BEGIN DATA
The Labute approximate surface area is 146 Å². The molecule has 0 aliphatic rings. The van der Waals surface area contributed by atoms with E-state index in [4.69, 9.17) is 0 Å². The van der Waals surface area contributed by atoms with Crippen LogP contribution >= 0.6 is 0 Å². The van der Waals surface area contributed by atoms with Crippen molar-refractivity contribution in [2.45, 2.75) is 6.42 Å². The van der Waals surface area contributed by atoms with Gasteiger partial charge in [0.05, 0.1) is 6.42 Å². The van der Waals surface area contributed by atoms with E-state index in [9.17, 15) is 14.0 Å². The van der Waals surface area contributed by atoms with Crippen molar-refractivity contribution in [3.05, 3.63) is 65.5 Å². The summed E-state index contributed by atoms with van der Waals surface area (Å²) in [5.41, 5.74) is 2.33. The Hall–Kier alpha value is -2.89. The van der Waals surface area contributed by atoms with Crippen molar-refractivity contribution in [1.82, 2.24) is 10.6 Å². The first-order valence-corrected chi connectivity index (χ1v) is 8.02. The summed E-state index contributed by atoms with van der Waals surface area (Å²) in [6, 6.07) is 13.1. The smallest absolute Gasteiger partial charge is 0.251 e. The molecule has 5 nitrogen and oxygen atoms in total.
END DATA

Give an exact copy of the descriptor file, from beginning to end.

The Labute approximate surface area is 146 Å². The molecule has 0 aliphatic rings. The van der Waals surface area contributed by atoms with E-state index in [4.69, 9.17) is 0 Å². The van der Waals surface area contributed by atoms with Crippen LogP contribution >= 0.6 is 0 Å². The van der Waals surface area contributed by atoms with Crippen molar-refractivity contribution in [2.45, 2.75) is 6.42 Å². The van der Waals surface area contributed by atoms with Gasteiger partial charge in [0.05, 0.1) is 6.42 Å². The van der Waals surface area contributed by atoms with E-state index in [9.17, 15) is 14.0 Å². The van der Waals surface area contributed by atoms with Crippen molar-refractivity contribution in [3.05, 3.63) is 65.5 Å². The summed E-state index contributed by atoms with van der Waals surface area (Å²) in [5.41, 5.74) is 2.33. The Hall–Kier alpha value is -2.89. The van der Waals surface area contributed by atoms with Crippen molar-refractivity contribution in [1.82, 2.24) is 10.6 Å². The first-order valence-corrected chi connectivity index (χ1v) is 8.02. The summed E-state index contributed by atoms with van der Waals surface area (Å²) in [6, 6.07) is 13.1. The smallest absolute Gasteiger partial charge is 0.251 e. The molecule has 5 nitrogen and oxygen atoms in total.